And, across the Tasman, New Zealand public sector technology spending is forecast to grow 2.5% to almost NZ$1.65 billion this year, growing to more than $1.8 billion by 2019.
In contrast to Australia and New Zealand, worldwide spending by national, federal and local governments on technology products and services is forecast to decline 1.8% from US$439 billion to $431 billion in 2015, growing to $475.5 billion by 2019.
The solid growth forecasts for Australia and New Zealand come from global market analysts’ Gartner, who say that globally organisational culture, legacy IT systems and business processes, stretched IT budgets, and the lack of critical IT skills are inhibiting government CIOs when evaluating and selecting new technology or sourcing options.
Gartner research director Rick Howard says that public sector CIOs can gain support for digital innovation from public officials and administrators by explaining digital innovation in terms of business priorities and “presenting relevant examples of what the consumer service industry or other digitally savvy government agencies have done, how they have done it, and what the results have been."
"These strategic technology trends have substantial disruptive potential that is just beginning to materialise and will reach an inflection point within the next three to five years," Howard observes.
"Public sector CIOs can capitalise on the value of these trends by first determining how they will impact government program operations or service delivery models, and then by building the organisational capabilities and capacity needed to support them."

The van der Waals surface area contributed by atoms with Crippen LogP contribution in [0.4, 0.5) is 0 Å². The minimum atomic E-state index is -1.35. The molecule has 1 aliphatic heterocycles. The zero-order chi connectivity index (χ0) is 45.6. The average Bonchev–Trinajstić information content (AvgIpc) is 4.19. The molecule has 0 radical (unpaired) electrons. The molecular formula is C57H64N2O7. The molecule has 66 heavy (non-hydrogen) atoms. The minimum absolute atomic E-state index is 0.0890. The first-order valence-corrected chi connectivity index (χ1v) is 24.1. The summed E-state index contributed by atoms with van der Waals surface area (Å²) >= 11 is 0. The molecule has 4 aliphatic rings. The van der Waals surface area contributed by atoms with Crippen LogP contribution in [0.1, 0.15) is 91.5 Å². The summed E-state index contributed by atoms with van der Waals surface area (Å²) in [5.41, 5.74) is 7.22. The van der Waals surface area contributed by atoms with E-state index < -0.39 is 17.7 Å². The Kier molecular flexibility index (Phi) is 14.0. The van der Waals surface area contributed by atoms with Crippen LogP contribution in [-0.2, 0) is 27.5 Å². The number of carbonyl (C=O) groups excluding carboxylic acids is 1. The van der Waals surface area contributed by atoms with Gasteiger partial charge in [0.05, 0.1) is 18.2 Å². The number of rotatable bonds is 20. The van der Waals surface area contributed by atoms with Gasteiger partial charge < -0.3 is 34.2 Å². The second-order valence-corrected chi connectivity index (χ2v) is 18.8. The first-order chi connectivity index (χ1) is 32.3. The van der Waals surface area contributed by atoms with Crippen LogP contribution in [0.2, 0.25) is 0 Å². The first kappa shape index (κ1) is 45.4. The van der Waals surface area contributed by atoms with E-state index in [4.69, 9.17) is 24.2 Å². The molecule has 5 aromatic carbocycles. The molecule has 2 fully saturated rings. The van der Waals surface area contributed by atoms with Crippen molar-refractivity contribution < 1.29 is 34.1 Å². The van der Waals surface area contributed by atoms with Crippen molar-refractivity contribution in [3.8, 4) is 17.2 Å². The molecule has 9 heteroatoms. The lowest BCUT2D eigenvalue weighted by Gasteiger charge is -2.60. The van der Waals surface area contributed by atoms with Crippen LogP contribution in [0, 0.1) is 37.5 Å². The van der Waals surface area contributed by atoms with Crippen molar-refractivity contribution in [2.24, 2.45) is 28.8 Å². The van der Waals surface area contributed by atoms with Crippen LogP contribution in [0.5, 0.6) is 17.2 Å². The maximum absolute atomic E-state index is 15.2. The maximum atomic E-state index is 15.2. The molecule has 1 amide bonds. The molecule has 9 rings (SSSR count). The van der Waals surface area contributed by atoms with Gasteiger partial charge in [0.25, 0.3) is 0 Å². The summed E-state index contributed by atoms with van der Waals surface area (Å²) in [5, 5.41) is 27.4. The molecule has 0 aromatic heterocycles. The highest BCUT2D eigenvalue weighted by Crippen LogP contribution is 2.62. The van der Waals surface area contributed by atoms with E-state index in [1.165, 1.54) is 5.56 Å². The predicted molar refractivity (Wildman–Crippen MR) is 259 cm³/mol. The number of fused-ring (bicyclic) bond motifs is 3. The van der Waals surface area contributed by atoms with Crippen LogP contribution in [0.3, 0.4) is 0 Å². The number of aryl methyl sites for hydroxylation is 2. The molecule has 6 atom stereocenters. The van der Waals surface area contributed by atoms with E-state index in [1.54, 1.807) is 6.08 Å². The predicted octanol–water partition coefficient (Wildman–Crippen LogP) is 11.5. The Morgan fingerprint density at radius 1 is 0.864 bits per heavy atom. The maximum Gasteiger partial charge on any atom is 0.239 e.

Commenting on what he sees as the Digital Workplace, Howard says the government workforce of the future will be populated with digitally literate employees, from frontline workers to top-level executives.
“The digital workplace is open, flat and democratic. It is the organisational manifestation of open government. CIOs and IT leaders must take a leadership role in building a more social, mobile, accessible and information-driven work environment,” he advises.
Howard also has something to say about government jurisdictions with multiple channels (municipal offices, physical mail correspondence, contact centres, e-government websites and mobile apps) who he says are struggling to provide their citizens with one coherent view of the enterprise.
According to Howard, a multichannel strategy, in the context of digital government, means more than delivering a seamless experience to stakeholders, and is also about “delivering interactions that are connected, consistent, convenient, collaborative, customised, clear and transparent”.
“To produce those outcomes, policymakers and CIOs must radically redesign service models by combining traditional marketing tools (such as focus groups, user experience labs, surveys and stakeholder analysis) with new approaches (such as citizen co-creation initiatives, agile development and design thinking).”